By Melissa Fossum
By Lauren Wise
By New Times
By Amanda Savage
By Jason P. Woodbury
By Troy Farah
By New Times
If that all sounds a little whacked out, just ask Coheed and Cambria guitarist Travis Stever what he thinks.
"I've never been a fan of comics," Stever says of his band's far-flung imagery, "but it all turned out really cool. If you're into rock but you're not into any sci-fi or fantasy kind of shit, then you can really dig the music. At the same time, if it's the kid that's really into the sci-fi part of it, then they have something to dive deeper into."
Let's assume you're that kid who wants to "dive deeper" with Sanchez and Stever. Get ready, because this story line is more twisted than an Aldous Huxley mescaline binge. In its barest form, C&C's sci-fi opus is about a rebel orphan fighting galactic, apocalyptic forces. Easy enough. It starts with the band's first album, 2002's The Second Stage Turbine Blade, which is actually part two of a quadrilogy that introduces Coheed Kilgannon and his wife, Cambria. It seems our hero, Coheed, is a bit tortured, missing memories because he carries a gene that, if activated, will destroy the universe. Ouch. The story continued in 2003's album In Keeping Secrets of Silent Earth: 3. We find out that everyone Coheed loves -- his wife and three of his kids -- ends up dead. The latest album, Good Apollo I'm Burning Star IV, Volume One: From Fear Through the Eyes of Madness, and its accompanying graphic novel were released last summer -- wherein Coheed's only surviving son, Claudio Kilgannon, sets out for brutal, glorious revenge. In a direct nod to George Lucas' backward storytelling, the prologue -- Volume I -- will be released sometime later as the final chapter.
Got that, sport? And you thought the Mars Volta was convoluted.
The whole sci-fi epic format is Sanchez's vision, a series of concept albums in the vein of artists his father had turned him on to -- Pink Floyd, Queen, Jethro Tull. Judging by Stever's tone, the rest of the band plays along, since the conceptual element doesn't interfere with the music. It's all an evolution from Sanchez's original project, a pop-metal trio called Shabutie.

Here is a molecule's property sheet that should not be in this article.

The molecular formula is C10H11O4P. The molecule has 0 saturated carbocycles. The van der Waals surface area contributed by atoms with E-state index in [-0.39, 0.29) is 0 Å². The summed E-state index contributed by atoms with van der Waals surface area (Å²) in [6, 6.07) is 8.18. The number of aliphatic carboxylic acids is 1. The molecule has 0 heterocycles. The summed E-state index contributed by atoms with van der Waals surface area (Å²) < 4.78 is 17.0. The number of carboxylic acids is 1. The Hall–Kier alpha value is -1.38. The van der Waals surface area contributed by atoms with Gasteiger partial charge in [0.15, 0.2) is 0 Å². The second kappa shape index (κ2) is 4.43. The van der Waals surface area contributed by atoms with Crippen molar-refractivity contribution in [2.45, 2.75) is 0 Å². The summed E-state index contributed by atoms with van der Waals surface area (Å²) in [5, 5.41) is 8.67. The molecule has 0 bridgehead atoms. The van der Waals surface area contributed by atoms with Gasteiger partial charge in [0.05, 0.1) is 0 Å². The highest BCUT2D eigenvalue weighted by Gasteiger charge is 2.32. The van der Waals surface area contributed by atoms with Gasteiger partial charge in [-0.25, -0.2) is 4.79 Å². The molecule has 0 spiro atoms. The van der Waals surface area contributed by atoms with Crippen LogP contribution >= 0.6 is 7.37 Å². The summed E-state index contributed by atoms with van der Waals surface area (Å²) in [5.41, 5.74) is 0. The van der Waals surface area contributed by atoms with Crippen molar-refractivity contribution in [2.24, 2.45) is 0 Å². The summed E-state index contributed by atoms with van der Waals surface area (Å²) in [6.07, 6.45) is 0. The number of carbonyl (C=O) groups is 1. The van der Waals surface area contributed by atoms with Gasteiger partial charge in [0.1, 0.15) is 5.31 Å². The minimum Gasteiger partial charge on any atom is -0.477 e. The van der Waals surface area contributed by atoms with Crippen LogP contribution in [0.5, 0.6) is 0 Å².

"We were searching for a new [name] and came up with a bunch -- some shitty, some good," Stever says, "but we ultimately decided to take the name of Claudio's side project, which was Coheed and Cambria. He had the story going along with it, so, by adopting the band name, we took in the story as well."
So now Stever is a partner in the execution of Sanchez's grand scheme. Despite his limited interest in the Kilgannon story line, he has submitted to being reimagined by the art he participates in, a notion that really isn't all that different from the underlying themes Good Apollo takes on. "What happens with the new album is that the writer [Claudio Sanchez/Claudio Kilgannon] steps into the story and you see everything from the writer's perspective and how the story begins to take over his life," Stever explains.
Sanchez's romp might sound like the sort of brainfuck that could send you screaming down the rabbit hole, but Stever isn't worried. In fact, the new story line finally makes sense to him. "It's much easier to follow since it's the writer going a little kooky and getting sucked into the story. I see how the lyrics connect to that."
Stever might not give a damn about comic books, but, as Sanchez suggests with the new album, what you create creates you right back. It's a reflexive kick in the ass that begs the question: What does the future hold for Coheed and Cambria when the Kilgannon story line is complete? When you are one thing for so long, how do you become another?
"I don't think we have that quite planned out yet," Stever answers. "We'll see what happens."